Anyway, in shop or office life, a tea-break meant the drink and/or a biscuit or two, not afternoon or high tea! Was there ever a Low Tea? o_O
 
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bugmum

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On BBC America, in the British program Are You Being Served ?, Mr. Humphries and Mrs. Slocombe, Miss Brahams, Captain Peacock, And Mr. Lucas all loved their tea break at Grace Brothers.

So this must be low tea, and later must be high tea ?

A tea break is just stopping for 10-15 minutes for a cuppa. When our department was smaller, and we lived in a building with a dedicated tea room, around about 11am there would be a stream of people heading there for a hot drink and some gossip. If it was somebody's birthday, then the celebrant was expected to supply baked goods of some description. (This is where I made a name for myself with home-made cookies - that, and the annual charity binge where my cakes always went down well too). Sadly we moved buildings, the tea room there has been converted to office space and we are now way too large to all fit in the same space at 11 am!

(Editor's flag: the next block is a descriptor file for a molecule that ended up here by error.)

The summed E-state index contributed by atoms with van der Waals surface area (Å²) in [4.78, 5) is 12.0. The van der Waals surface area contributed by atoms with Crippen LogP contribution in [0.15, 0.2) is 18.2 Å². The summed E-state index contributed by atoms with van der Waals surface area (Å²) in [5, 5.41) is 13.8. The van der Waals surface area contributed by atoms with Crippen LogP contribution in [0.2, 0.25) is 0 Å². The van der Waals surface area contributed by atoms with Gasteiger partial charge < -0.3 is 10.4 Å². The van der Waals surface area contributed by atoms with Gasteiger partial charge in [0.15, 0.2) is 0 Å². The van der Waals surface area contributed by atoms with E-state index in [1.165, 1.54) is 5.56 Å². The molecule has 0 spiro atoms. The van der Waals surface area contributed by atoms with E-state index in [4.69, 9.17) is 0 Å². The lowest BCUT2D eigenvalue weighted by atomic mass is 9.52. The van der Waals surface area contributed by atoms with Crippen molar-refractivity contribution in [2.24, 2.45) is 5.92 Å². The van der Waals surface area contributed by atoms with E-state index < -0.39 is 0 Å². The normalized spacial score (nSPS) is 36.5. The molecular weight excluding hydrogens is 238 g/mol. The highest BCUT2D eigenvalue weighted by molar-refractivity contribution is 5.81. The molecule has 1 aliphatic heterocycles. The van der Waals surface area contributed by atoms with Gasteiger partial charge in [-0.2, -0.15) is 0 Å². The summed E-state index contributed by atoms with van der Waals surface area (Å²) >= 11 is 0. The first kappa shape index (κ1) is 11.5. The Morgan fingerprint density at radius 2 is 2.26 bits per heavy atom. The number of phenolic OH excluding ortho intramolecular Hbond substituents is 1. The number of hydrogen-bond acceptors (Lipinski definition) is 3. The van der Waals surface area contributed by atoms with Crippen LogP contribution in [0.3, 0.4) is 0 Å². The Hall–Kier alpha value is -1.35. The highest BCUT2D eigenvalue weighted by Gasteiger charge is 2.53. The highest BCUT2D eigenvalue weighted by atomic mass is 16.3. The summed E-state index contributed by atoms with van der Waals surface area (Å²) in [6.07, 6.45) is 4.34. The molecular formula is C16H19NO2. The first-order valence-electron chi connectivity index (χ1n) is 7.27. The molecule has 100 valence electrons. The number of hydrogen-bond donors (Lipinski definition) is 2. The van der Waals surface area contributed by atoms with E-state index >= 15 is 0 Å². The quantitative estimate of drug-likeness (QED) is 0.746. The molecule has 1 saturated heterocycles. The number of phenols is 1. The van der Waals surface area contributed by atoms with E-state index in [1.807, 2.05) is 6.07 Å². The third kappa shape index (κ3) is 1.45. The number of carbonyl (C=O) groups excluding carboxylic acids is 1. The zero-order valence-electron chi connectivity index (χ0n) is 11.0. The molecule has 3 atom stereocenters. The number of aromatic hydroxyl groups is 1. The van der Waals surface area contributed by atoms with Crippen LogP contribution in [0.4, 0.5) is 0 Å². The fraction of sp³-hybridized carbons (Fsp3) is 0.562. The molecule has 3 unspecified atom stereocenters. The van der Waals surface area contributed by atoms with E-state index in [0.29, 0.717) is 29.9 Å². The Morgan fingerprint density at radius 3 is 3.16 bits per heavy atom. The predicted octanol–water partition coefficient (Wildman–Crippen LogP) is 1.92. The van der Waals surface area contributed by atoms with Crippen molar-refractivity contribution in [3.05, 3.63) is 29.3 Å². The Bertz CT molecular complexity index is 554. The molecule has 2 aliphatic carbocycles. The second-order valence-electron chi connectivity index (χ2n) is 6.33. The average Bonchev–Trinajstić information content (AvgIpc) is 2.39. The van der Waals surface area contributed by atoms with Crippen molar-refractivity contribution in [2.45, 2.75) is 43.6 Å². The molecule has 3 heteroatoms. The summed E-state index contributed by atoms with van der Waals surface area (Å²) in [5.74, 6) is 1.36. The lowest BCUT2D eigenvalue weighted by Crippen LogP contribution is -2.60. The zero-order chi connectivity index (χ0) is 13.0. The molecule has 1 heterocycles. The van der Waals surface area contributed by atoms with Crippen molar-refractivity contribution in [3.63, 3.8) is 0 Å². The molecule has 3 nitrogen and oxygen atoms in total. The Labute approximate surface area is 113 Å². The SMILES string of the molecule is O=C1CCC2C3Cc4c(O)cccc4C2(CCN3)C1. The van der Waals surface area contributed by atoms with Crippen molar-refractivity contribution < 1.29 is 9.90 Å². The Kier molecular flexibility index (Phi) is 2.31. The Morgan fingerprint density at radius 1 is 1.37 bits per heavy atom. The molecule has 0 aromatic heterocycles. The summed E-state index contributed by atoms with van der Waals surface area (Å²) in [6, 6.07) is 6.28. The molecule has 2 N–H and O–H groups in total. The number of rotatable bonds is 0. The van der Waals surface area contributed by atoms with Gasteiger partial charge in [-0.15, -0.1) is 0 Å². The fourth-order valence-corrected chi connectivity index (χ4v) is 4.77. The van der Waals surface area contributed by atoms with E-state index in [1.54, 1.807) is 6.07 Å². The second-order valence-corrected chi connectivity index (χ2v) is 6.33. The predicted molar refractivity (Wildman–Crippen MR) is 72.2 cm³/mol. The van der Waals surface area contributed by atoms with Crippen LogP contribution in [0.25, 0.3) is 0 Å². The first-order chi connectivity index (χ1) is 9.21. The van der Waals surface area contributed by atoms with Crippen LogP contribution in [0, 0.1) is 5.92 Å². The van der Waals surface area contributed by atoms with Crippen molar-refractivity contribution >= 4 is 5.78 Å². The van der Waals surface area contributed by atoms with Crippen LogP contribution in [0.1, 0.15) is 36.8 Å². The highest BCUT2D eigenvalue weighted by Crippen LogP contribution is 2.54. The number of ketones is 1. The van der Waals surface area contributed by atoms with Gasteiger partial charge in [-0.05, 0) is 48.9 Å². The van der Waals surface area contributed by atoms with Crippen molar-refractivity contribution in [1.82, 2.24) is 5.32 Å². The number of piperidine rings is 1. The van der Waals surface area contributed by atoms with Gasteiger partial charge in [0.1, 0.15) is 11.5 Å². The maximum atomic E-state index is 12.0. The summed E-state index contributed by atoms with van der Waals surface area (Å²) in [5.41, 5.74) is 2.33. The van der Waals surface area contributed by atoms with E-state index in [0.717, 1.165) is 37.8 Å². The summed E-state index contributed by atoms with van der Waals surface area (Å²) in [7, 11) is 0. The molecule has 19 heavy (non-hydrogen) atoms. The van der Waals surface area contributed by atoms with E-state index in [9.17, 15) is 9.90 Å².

When he was on the wards, the In House GP always used to mutter rebelliously about the fact that nurses had a protected tea break in their shift, whereas he, as the poor junior doctor, was expected to just get on with it. On a ward with a sympathetic senior nurse, he might be gifted a cup of tea and whatever chocolate had been brought in as aleaving present, but not all wards were that nice.
 

escargot

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On a ward with a sympathetic senior nurse, he might be gifted a cup of tea and whatever chocolate had been brought in as aleaving present, but not all wards were that nice.

Reminds me of the newspaper column by the late oncologist Rob Buckman.

He described being hungry enough on a long shift to be caught behind closed curtains kneeling on a patient's chest gripping him by the pyjama lapels and demanding he give up the chocs!
 

charliebrown

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I once did factory work ( one of many jobs in my lifetime ), and in America everyone runs for the soft drink Coke machines on break.

Why does not Coca-Cola not own the world ?

I guess that position is Amazon ?
 

Stormkhan

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My upbringing was working class London: Morning - breakfast; midday - dinner (as in school dinners); evening - tea. Didn't do afternoon tea or supper.